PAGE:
20th September 2020
'would we pray differently?'
What if we believed that our prayers
did impact heaven and impact earth?
How would we pray differently?
Many of us fall into a pattern
where the only times we pray are the times
when we are prompted by crisis or pain;
the rest of the time we rely
on our own strength and cleverness.
This pattern points
to what we really believe regarding prayer.
In most ordinary moments
we are not convinced that prayer
really changes things.
Many people believe
that their prayers won't change
so they ask themselves
what the point is of praying?
The writers of Scripture
viewed prayer very seriously.
In Revelation chapter 8,
John describes a scene in heaven
after the seals have been broken
on the scrolls that tell
the story of human sin
and violence and God's judgment.
Then a remarkable thing happens.
John writes that
"there was silence in heaven
for about half an hour." (8 v 1)
This is a representation of prayers
arising from earth:
The smoke of the incense,
together with the prayers of the saints,
went up before God from the angel's hand.
Following this come great acts
of judgment on the earth -
pictured by rumbles of thunder,
flashes of lightning,
and great earthquakes.
But what is most striking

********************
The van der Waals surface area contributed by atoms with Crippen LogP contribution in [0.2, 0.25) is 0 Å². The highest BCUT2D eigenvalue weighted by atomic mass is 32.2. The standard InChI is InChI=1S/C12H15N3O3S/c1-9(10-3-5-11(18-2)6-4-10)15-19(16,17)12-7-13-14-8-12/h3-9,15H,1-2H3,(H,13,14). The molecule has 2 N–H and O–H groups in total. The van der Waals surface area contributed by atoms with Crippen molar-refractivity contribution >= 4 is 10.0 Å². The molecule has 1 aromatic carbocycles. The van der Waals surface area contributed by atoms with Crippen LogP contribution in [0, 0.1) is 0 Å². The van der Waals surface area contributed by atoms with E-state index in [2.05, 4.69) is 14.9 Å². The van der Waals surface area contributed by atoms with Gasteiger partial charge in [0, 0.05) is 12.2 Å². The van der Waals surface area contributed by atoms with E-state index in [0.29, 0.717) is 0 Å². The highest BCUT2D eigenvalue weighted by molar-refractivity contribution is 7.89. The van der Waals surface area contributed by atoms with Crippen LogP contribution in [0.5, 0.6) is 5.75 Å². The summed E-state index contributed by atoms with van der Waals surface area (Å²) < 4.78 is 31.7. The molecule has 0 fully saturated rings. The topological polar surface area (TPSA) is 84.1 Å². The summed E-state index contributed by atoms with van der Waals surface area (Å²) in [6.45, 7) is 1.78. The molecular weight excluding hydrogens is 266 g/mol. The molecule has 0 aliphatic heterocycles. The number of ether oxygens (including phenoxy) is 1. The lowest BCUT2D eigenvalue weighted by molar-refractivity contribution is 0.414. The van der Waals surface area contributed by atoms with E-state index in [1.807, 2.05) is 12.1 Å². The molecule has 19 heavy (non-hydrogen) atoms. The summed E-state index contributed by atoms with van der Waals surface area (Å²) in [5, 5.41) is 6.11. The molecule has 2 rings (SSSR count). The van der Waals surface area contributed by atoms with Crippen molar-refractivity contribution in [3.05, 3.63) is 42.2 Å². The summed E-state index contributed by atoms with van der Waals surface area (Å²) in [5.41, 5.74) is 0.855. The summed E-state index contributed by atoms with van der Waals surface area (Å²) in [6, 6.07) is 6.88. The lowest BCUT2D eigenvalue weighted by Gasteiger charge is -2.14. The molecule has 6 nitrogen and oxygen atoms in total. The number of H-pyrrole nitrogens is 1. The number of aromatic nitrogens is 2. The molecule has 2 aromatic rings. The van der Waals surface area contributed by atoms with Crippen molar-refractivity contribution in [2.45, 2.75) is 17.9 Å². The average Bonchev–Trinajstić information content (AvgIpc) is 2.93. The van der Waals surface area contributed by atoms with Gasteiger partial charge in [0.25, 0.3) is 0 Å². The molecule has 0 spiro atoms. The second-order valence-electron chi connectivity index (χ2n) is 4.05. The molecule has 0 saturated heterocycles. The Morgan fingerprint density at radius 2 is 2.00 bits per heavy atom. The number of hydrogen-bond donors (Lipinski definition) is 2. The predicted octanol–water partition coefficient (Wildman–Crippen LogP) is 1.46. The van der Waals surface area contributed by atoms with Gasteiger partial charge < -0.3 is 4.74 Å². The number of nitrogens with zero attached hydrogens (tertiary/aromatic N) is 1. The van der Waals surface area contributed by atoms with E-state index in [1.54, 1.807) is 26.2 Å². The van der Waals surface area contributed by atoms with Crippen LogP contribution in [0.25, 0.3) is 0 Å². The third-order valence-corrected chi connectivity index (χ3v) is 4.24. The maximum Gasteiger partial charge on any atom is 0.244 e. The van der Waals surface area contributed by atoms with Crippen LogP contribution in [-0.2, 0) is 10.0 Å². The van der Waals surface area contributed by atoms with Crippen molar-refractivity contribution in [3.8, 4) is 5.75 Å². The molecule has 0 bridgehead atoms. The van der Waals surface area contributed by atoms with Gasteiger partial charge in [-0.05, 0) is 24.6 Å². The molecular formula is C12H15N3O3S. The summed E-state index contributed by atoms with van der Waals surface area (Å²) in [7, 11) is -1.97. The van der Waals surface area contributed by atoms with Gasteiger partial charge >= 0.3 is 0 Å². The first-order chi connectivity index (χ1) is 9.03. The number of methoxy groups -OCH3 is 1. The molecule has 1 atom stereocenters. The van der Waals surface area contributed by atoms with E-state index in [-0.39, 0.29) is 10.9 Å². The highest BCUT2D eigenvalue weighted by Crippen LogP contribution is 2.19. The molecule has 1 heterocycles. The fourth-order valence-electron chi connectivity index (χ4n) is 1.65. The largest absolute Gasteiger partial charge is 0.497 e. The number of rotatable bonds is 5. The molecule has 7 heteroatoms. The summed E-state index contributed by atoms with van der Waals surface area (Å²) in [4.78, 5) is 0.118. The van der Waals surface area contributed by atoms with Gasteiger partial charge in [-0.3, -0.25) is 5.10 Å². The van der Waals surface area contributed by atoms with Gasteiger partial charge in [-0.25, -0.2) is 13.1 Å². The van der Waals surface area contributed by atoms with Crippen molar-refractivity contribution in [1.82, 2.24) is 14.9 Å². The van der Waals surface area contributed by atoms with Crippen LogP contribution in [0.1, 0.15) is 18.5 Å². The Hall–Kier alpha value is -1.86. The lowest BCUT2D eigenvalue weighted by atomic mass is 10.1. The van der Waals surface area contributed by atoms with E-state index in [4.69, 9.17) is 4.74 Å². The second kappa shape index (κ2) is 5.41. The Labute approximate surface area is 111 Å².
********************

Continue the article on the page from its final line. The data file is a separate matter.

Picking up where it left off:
is that these acts come
in response to the prayers of the saints.
Usually we think of events on earth
being interrupted because
of actions taken in heaven.
However, here it is the other way around.
All of heaven comes to a standstill.
The endless songs and praises
of heavenly hosts suddenly stop.
Because someone is praying.
All of heaven stops
so the prayers of the saints -
your prayers and mine,
every one of them -
can rise before God.
They are heard.
Prayers of real human beings -
like you and me -
What an awesome thought!
And what happens next on earth
happens because people pray.
That this is the message of John's text:
"History belongs to the intercessors -
those who believe and pray
the future into being."
Interceding is what Jesus is doing now.
Paul wrote in his letter to the Romans
34 Who then is the one who condemns?
Christ Jesus who died -
more than that,
who was raised to life -
is at the right hand of God
and is also interceding for us.
Jesus' teaching ministry lasted three years.
His intercessory ministry
has been going on for over two thousand.
The Bible's teaching on prayer
leads overpoweringly to one conclusion -
prayer changes things.
Prayer is a privilege,
not a duty,
but like all good things,
prayer requires some discipline.
Life with God should seem more like
friendship than duty.
Prayer includes moments of delight
and also dullness,
and serious concentration,
flashes of joy and bouts of irritation.
In other words,
prayer has features in common with
all relationships that matter.
If prayer stands as the place
where God and human beings meet,
then we must learn about prayer
so that we can come into a closer
relationship with God.
Most of my struggles in the Christian life
circle around the same two themes:
why God doesn't act the way we want God to,
and why I don't act the way God wants me to?
Prayer is the exact point
where those themes met.